I Saw The Light

I Saw the Light movie poster

Watching “I Saw the Light” reminded me of when I saw Oliver Stone’s “The Doors.” Both movies have a great cast, a lead actor who perfectly embodies an iconic singer, and scenes which vividly bring to life the classic songs of the artists. At the same time, both movies keep their main subjects, in this case country singer Hank Williams, at arm’s length to where we come out feeling like we never really got to know them. Considering the talent involved, this particular music biopic proves to be a major disappointment.

Writer and director Marc Abraham, whose previous film was “Flash of Genius,” eschews Hank’s childhood and goes straight to when he married Audrey Sheppard, a divorcee and single mother. They look like the perfect couple, and this is especially the case when you consider the palpable chemistry between stars Tom Hiddleston and Elizabeth Olsen. But like many biopics, we know everything is heading downhill for these two, and Hank’s life got cut short by alcoholism and a painful medical condition. He was only 29 years old when he died, but he looked much, much older.

The movie gets off to a wonderful start as we see Williams singing one of his most famous songs in a sequence which is beautifully lit by the brilliant cinematographer Dante Spinotti. We are instantly hooked as the country icon’s lyrics capture our attention right away, and it makes us look like we’re in for quite the biopic. Unfortunately, this proves to be its high point as nothing else ever measures up.

One of the big problems with “I Saw the Light” is it is so sloppily edited to where it’s hard to tell what part of Hank’s life we are looking at. It goes from one section of his life to another before we can ever fully digest what is going on. This makes the movie very confusing, and it keeps us from getting to know Hank and the other people in his life more intimately. I felt like I never really understood what fueled his music, and he became the kind of person who is not at all fun to hang out with.

Also, the movie feels undercooked to where Abraham has his cast of actors underplay every single scene they appear in. Nothing ever comes to life in the way it should, and everything in “I Saw the Light” eventually becomes an exercise in tedium. It’s bad enough we never get deeper into Hank’s psyche, but to see this story portrayed in such a passionless way makes this whole project come across as an unforgivably missed opportunity.

“I Saw the Light” does, however, have Hiddleston as Hank Williams, and his performance is in some respects amazing. We all know him for playing Loki in the “Thor” and “The Avengers” movies, and at first he seems like an odd choice to play the man who made “Lovesick Blues” such an unforgettable song. But he succeeds not only in mastering Hank’s accent, but in getting the audience to feel the songs as much as he does when he sings them. That’s right, Hiddleston does his own singing here, and this makes his work here all the more admirable.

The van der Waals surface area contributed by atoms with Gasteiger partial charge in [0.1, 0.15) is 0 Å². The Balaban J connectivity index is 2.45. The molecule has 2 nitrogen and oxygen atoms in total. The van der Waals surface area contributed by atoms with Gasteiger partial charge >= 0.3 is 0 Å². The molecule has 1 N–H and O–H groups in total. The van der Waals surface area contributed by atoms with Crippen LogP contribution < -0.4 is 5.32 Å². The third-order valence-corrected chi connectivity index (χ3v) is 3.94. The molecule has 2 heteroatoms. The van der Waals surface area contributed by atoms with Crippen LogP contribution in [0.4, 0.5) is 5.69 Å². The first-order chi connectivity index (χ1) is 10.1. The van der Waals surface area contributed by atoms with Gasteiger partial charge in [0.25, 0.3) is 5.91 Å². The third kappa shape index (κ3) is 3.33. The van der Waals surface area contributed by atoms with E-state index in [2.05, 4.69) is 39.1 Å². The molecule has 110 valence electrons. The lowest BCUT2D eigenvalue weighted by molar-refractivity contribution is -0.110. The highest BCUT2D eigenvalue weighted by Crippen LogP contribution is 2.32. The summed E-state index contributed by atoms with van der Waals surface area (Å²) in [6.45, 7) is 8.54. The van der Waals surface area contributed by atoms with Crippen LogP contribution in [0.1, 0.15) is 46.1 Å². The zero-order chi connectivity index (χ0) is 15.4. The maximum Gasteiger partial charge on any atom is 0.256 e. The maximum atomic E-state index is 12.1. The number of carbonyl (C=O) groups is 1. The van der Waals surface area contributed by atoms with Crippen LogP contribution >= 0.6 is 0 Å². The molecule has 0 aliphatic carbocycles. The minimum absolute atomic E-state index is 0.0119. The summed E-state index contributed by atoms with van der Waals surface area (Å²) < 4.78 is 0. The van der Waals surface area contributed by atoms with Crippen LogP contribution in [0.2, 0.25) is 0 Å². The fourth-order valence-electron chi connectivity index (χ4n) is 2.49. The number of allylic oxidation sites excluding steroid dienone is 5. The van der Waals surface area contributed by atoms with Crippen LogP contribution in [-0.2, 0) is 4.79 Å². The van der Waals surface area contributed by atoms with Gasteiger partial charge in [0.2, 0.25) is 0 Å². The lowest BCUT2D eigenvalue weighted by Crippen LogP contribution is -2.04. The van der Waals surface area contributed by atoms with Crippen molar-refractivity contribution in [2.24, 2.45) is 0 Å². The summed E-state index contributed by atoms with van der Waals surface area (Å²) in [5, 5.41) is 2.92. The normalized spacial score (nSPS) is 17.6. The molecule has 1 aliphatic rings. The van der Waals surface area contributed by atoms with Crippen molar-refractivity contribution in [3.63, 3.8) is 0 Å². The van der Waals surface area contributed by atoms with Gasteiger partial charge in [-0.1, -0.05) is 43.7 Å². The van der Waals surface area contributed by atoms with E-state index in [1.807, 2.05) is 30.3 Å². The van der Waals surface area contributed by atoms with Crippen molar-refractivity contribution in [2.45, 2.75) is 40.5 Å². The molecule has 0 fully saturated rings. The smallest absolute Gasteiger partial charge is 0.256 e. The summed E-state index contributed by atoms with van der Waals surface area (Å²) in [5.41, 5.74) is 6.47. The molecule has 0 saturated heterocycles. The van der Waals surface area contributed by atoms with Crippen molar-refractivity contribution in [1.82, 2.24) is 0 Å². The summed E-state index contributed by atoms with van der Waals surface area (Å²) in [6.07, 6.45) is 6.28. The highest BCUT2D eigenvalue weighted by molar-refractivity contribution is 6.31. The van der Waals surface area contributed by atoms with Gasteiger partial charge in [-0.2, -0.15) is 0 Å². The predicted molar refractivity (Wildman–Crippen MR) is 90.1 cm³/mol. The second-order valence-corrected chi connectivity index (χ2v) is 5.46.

I was also impressed with Olsen’s performance as she makes Audrey perhaps the only human being who could possibly deal with Hank’s alcoholism and womanizing. Watching her here makes one realize what a powerful actress she can be, and she brings this movie to life in a way others are unable to.

As for the supporting characters, they are given short shrift and serve little purpose other than to further Hank and Audrey’s exploits. Cherry Jones, a tremendous actress, is wasted here as Hank’s mother Lillie as she has almost nothing to do other than sneer at any woman who grabs her son’s immediate affection. Bradley Whitford makes a bit of an impact as Fred Rose, the man who helped Hank rise to stardom, but Fred’s contributions to Hank’s career are made to feel smaller than they were. Maddie Hasson fares better as Billie Jean, the young woman who eventually becomes Hank’s second wife, and it’s a shame we didn’t get to see more of her here.

For what it’s worth, “I Saw the Light” did give me a good appreciation of Hank Williams’ songs. I have never been much of a country music fan, but the movie made me see why his music struck such a strong chord in so many people. Hank understood the pain of love in a way others didn’t want to experience firsthand, and it was not hard to connect with the feelings he so deeply expressed through music.

Still, the movie never digs deep enough into his life, and what results is a inescapably frustrating cinematic experience. This could have been one of the best biopics of recent years, but the filmmakers treat their main subject with kids’ gloves to where he feels like a complete stranger from start to finish. Coming out of “I Saw the Light,” I wanted to read more about Hank Williams on Wikipedia among other places on the internet as there’s got to be much more information on him there than what we got here.

Copyright Ben Kenber 2016

* ½ out of * * * *

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